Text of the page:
If the UAW doesn’t take a stand at Delphi, a stand that unites GM and Delphi UAW members and the broader community of uninsured and unsecured workers and retirees, the union busting plan embodied by Miller’s brand of vulture capitalism will spread like an epidemic. Retreat is not an option when your back is against the wall.

         # 3: Miller recognizes we need “Broader based health care programs.”

    I agree. Where we differ on health care is that for Miller it means transferring the cost from employers to workers. For soldiers of solidarity it means universal health care.

    Miller said that when workers retired at “age 65 and then died at age 70.....the social contract inherent in these programs seemed affordable.” In The World According to Steve, now that we stand a chance of actually enjoying our fair share of those benefits, it’s unreasonable.

    He explained that in the old days “employers passed along the costs to customers.” But now “since their customers won’t pay for it when they have choices,” it’s not viable. Miller asserts, “somebody has to pay” and it isn’t going to be him and his gang of shrugging Atlases.

    Miller’s reasoning is fallacious. First of all, Toyota isn’t selling vehicles cheaper than GM.  So “choices” that customers make have nothing to do with health care or pensions. They make choices based on personal preferences, not an automaker’s legacy costs. But more significantly, the customer is getting double billed.

    As Miller explained, when the promises were made, the cost was shifted to consumers. Where is that money now? Rather than fulfilling their responsibility to retirees by setting the money aside in a trust fund, GM squandered it. GM like Delphi spent our legacy on assets overseas and extravagant compensation for executives. Now Miller proposes passing the legacy cost on to  taxpayers so that consumers will in effect pay for the same thing twice.

    If taxpayers are going to get stuck with the bill, the investment should have a commensurate return, i.e., health care for everyone not just the privileged few. Furthermore, the return should ensure a level playing field for all employers. National health care is the only viable social-economic solution to the crisis in American industry and our communities.

    If UAW members resist health care concessions and connect the struggle to all of the uninsured people in America, we may be able to leverage the automakers into support for national health care. The idea is not improbable. GM’s 2004 annual report to stock holders stated:  “...we need to encourage access to affordable healthcare coverage for all our citizens. It’s simply not acceptable for over 45 million Americans to be without healthcare coverage. This causes a tremendous cost shift to those that do provide coverage, through higher bills to cover the costs of the uninsured.”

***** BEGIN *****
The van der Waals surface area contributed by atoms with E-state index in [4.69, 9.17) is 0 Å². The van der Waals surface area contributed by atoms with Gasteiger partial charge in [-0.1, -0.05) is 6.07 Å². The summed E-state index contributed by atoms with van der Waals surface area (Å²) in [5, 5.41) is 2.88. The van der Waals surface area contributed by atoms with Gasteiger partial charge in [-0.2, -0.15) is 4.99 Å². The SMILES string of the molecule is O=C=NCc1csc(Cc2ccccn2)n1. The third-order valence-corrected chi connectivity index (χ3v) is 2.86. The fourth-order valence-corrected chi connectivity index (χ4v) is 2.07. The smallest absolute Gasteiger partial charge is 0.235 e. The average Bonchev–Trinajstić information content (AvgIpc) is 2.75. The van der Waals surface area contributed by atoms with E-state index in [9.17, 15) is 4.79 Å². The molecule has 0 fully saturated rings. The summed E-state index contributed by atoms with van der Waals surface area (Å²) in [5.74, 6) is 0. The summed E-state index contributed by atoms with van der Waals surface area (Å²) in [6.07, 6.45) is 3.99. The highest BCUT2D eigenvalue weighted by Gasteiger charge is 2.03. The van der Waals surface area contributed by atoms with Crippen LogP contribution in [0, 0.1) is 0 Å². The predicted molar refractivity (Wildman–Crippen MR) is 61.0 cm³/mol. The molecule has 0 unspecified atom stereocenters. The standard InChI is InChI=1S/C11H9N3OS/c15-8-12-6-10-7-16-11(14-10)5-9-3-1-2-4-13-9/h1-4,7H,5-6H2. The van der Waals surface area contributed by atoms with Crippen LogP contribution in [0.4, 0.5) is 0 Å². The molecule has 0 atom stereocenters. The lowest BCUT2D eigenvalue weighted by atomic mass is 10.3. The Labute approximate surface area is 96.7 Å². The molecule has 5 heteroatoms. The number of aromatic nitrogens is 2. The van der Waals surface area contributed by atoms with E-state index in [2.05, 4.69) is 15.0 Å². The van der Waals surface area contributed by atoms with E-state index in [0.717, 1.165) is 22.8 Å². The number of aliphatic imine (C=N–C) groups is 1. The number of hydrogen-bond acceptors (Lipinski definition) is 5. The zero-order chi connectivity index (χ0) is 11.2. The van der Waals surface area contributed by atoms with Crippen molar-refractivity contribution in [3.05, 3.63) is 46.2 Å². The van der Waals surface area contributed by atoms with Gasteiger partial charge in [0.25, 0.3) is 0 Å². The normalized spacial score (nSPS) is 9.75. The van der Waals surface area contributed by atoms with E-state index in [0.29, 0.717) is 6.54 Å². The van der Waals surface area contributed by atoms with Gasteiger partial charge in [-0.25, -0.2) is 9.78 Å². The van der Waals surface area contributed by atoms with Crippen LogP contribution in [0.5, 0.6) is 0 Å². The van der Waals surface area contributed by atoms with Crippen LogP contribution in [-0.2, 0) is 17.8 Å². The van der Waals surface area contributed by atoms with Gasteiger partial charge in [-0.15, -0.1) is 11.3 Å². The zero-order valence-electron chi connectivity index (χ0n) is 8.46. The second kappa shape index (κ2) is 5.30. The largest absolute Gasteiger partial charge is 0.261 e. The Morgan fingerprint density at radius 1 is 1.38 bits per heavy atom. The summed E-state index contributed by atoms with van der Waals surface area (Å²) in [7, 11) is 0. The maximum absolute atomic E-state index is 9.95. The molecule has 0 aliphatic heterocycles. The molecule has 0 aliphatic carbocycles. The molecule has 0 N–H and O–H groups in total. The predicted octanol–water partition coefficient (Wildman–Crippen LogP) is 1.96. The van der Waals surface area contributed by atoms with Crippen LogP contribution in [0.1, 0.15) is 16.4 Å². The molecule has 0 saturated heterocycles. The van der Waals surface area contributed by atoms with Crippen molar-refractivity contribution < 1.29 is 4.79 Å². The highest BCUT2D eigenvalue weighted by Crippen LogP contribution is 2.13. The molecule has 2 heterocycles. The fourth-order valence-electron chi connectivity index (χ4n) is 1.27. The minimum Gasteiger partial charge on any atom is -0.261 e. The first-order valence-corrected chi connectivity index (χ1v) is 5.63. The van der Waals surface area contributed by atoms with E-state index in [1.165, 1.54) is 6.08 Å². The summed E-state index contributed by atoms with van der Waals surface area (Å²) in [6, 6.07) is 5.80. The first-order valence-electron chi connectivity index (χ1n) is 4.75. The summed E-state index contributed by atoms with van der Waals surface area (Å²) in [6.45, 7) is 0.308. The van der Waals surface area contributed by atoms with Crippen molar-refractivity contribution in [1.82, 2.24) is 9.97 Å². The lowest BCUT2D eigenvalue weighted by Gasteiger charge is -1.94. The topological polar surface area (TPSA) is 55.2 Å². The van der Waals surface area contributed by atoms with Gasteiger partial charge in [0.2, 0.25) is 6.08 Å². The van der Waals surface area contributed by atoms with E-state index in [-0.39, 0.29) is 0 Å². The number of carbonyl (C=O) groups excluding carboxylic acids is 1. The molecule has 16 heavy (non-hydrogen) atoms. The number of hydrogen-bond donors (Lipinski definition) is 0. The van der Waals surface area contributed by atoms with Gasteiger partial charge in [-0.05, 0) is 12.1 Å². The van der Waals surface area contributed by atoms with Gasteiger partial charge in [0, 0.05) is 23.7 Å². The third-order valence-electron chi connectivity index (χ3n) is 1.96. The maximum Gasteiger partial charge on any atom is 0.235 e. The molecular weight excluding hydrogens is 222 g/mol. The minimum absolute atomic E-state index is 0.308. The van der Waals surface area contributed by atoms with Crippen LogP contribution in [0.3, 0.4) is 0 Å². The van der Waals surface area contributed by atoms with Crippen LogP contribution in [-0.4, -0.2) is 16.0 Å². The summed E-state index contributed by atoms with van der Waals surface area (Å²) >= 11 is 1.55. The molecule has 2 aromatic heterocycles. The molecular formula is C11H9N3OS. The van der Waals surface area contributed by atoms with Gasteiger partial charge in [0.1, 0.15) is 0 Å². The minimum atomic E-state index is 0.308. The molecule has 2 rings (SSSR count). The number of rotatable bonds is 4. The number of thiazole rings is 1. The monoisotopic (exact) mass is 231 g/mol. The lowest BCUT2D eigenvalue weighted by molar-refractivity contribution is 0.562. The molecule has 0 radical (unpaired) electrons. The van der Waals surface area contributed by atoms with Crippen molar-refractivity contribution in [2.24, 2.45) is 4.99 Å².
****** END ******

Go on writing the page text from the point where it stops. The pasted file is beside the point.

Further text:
Neither Delphi workers nor the UAW as a whole can succeed without broad public support. Such support will not come until the UAW is perceived as a partner in the pursuit of social and economic justice for all, not just their own members. The success of organizing in the thirties was due in part to the public’s recognition that unions promote the common good. We will succeed in organizing and bargaining when the needs of the broader community dovetail with the goals of the union. Forty-five million Americans need our support.

    The tide that raises all boats is social movement unionism; that is, a strategy of confrontation that links the struggle of one group with the struggle of all groups; a strategy of concerted activity that ensures a victory for one [GM-Delphi] is a victory for all; a strategy for striking action that rings the bell of liberty and justice in every American’s heart.    

    Miller’s attack is not confined to Delphi. His goal is the degradation of all working people.  Miller insists we can no longer afford to pay good wages and benefits. Soldiers of solidarity see it differently. Our society can no longer afford extravagant rewards for fraud and incompetence. We can no longer afford to allow our legacy to be shipped overseas while our own citizens are deprived of a decent standard of living, quality education, health care, and security in retirement. We can no longer afford to support vulture capitalists. We can no longer tolerate the bullshit that pervades The World According to Steve by Steve Miller.

                                                        (sos, shotwell)